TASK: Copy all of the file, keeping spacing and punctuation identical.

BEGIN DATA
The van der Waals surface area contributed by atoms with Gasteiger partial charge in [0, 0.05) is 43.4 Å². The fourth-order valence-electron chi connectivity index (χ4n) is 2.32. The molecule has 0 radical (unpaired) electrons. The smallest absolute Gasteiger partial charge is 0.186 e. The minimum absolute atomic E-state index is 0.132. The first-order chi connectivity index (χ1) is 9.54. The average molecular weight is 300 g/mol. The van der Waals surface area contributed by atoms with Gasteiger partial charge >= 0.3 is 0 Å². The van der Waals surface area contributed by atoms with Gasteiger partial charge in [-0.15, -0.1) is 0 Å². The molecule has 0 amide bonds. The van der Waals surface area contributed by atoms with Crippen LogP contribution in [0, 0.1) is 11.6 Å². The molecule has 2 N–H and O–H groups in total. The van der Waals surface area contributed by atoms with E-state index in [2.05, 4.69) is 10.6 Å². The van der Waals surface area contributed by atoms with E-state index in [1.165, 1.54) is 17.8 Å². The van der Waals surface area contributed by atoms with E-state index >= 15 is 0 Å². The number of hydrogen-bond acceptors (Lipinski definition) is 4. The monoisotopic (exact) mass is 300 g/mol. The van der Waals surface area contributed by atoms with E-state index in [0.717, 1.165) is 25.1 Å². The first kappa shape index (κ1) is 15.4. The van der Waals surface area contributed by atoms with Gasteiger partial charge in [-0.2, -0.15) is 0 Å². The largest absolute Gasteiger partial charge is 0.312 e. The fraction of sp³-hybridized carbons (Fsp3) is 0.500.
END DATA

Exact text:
The van der Waals surface area contributed by atoms with Gasteiger partial charge in [0, 0.05) is 43.4 Å². The fourth-order valence-electron chi connectivity index (χ4n) is 2.32. The molecule has 0 radical (unpaired) electrons. The smallest absolute Gasteiger partial charge is 0.186 e. The minimum absolute atomic E-state index is 0.132. The first-order chi connectivity index (χ1) is 9.54. The average molecular weight is 300 g/mol. The van der Waals surface area contributed by atoms with Gasteiger partial charge >= 0.3 is 0 Å². The van der Waals surface area contributed by atoms with Gasteiger partial charge in [-0.15, -0.1) is 0 Å². The molecule has 0 amide bonds. The van der Waals surface area contributed by atoms with Crippen LogP contribution in [0, 0.1) is 11.6 Å². The molecule has 2 N–H and O–H groups in total. The van der Waals surface area contributed by atoms with E-state index in [2.05, 4.69) is 10.6 Å². The van der Waals surface area contributed by atoms with E-state index in [1.165, 1.54) is 17.8 Å². The van der Waals surface area contributed by atoms with E-state index >= 15 is 0 Å². The number of hydrogen-bond acceptors (Lipinski definition) is 4. The monoisotopic (exact) mass is 300 g/mol. The van der Waals surface area contributed by atoms with E-state index in [0.717, 1.165) is 25.1 Å². The first kappa shape index (κ1) is 15.4. The van der Waals surface area contributed by atoms with Gasteiger partial charge in [-0.2, -0.15) is 0 Å². The largest absolute Gasteiger partial charge is 0.312 e. The fraction of sp³-hybridized carbons (Fsp3) is 0.500.